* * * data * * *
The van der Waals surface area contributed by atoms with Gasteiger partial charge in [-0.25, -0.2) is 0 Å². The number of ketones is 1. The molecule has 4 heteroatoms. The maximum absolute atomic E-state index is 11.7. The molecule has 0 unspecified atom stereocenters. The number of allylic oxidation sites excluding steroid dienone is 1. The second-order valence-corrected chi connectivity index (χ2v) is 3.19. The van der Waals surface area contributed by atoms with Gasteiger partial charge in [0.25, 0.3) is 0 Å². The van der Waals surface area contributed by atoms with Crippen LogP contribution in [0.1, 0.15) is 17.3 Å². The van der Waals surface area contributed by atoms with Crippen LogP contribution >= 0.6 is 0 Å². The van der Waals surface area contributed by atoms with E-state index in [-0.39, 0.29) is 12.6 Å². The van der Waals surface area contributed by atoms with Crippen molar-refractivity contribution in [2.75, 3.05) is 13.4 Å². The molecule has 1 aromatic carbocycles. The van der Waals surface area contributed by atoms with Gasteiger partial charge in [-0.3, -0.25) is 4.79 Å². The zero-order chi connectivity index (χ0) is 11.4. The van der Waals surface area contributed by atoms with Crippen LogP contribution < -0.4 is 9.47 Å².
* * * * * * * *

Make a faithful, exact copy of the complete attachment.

The van der Waals surface area contributed by atoms with Gasteiger partial charge in [-0.25, -0.2) is 0 Å². The number of ketones is 1. The molecule has 4 heteroatoms. The maximum absolute atomic E-state index is 11.7. The molecule has 0 unspecified atom stereocenters. The number of allylic oxidation sites excluding steroid dienone is 1. The second-order valence-corrected chi connectivity index (χ2v) is 3.19. The van der Waals surface area contributed by atoms with Gasteiger partial charge in [0.25, 0.3) is 0 Å². The van der Waals surface area contributed by atoms with Crippen LogP contribution in [0.1, 0.15) is 17.3 Å². The van der Waals surface area contributed by atoms with Crippen LogP contribution >= 0.6 is 0 Å². The van der Waals surface area contributed by atoms with E-state index in [-0.39, 0.29) is 12.6 Å². The van der Waals surface area contributed by atoms with Crippen molar-refractivity contribution in [2.75, 3.05) is 13.4 Å². The molecule has 1 aromatic carbocycles. The van der Waals surface area contributed by atoms with Gasteiger partial charge in [-0.3, -0.25) is 4.79 Å². The zero-order chi connectivity index (χ0) is 11.4. The van der Waals surface area contributed by atoms with Crippen LogP contribution < -0.4 is 9.47 Å².